The themes of Catholic social teaching can be helpful in forming one’s conscience and preparing for voting.
The Right to Life and the Dignity of the Human Person
Every human person has inherent value, from conception to natural death.
- Does the candidate promote life and oppose threats to its value, such as abortion, assisted suicide, euthanasia, the death penalty and embryonic stem cell research?
- How does the candidate plan to address issues of violence in society, including gun violence, sexual abuse, domestic violence, torture and exploitation
Call to Family, Community and Participation
The institution of the family, based on marriage between one man and one woman, is the key building block in society.
- Does the candidate support policies that protect the stability of marriages, families and children?
- Does the candidate advocate for economic policies that enhance and strengthen family life?
Rights and Responsibilities
Every person has the right to basic necessities: life, food, shelter, medical care, and religious freedom. At the same time, each has the responsibility to recognize and to protect the rights of others in society.
- Does the candidate support policies that allow for increased access to basic needs, such as affordable housing and health care?
- Does the candidate support the right of individuals and institutions to operate in accordance with their deeply held religious beliefs
Option for the Poor and Vulnerable
How the most vulnerable are treated should be the basic moral test of any society, as their suffering is the suffering of the whole community.
- Does the candidate promote the protection of the vulnerable and equip people with the resources to become self-sufficient whenever possible?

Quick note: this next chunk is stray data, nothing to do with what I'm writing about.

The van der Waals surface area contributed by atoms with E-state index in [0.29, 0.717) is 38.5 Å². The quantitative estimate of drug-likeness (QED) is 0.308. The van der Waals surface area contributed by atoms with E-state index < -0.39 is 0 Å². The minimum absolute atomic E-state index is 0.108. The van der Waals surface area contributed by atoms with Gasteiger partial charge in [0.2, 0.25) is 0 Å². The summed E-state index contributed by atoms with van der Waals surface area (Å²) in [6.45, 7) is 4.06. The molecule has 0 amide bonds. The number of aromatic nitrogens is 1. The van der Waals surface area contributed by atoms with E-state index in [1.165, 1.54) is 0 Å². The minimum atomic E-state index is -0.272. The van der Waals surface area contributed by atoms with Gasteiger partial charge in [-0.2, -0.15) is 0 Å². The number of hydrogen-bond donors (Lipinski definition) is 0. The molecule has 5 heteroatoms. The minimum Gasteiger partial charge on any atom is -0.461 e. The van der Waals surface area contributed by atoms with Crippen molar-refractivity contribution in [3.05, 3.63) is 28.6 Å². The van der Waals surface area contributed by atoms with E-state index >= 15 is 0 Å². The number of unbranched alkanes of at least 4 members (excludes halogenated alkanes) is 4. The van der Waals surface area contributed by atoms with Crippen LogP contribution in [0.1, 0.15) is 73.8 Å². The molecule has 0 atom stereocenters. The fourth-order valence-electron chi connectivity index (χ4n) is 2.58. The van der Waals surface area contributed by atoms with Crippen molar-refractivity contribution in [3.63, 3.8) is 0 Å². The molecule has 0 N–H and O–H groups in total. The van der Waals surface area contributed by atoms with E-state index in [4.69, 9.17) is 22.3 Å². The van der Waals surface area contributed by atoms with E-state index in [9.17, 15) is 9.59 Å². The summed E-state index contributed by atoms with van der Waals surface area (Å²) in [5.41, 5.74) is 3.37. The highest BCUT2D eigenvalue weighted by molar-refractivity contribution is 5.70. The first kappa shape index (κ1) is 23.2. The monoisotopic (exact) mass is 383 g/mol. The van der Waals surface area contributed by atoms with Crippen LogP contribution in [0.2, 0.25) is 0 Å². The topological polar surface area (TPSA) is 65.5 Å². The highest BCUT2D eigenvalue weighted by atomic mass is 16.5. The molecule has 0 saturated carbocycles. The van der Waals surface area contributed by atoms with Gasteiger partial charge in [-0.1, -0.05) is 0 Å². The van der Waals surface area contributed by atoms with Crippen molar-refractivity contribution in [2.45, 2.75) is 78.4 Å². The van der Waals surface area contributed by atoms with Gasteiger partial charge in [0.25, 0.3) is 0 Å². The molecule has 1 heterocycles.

- How does the candidate seek to address barriers for those in poverty, such as a lack of transportation or quality educational options?
Dignity of Work and the Rights of Workers
Work promotes and helps to protect the inherent dignity of each individual. It is a way to participate in the world God has created and to grow as a person in community with others. As such, the economy should put people first, and society should protect the rights of workers.
- Does the candidate support social and economic policies that foster the creation of jobs, with decent working conditions and just wages?
- Does the candidate support services for those who were incarcerated, to help them become productive members of society upon release?
Each person is part of the larger human family, despite differences in race, ethnicity, income or ideology. Jesus taught that all are called to love their neighbor as themselves.
- Does the candidate support immigration reform that offers a path to citizenship, treats workers fairly and prevents family separation?
- Does the candidate support policies that protect border integrity and address factors that compel people to leave their home countries?
Caring for God’s Creation
God created the earth, as well as the people, animals and plants that live upon it. As a result, all Catholics are called to be good stewards of creation and the gifts it provides, protecting human beings and the larger planet.
- How will the candidate address environmental issues, especially their impact on the poor?
- Does the candidate support policies that will protect the state’s natural resources?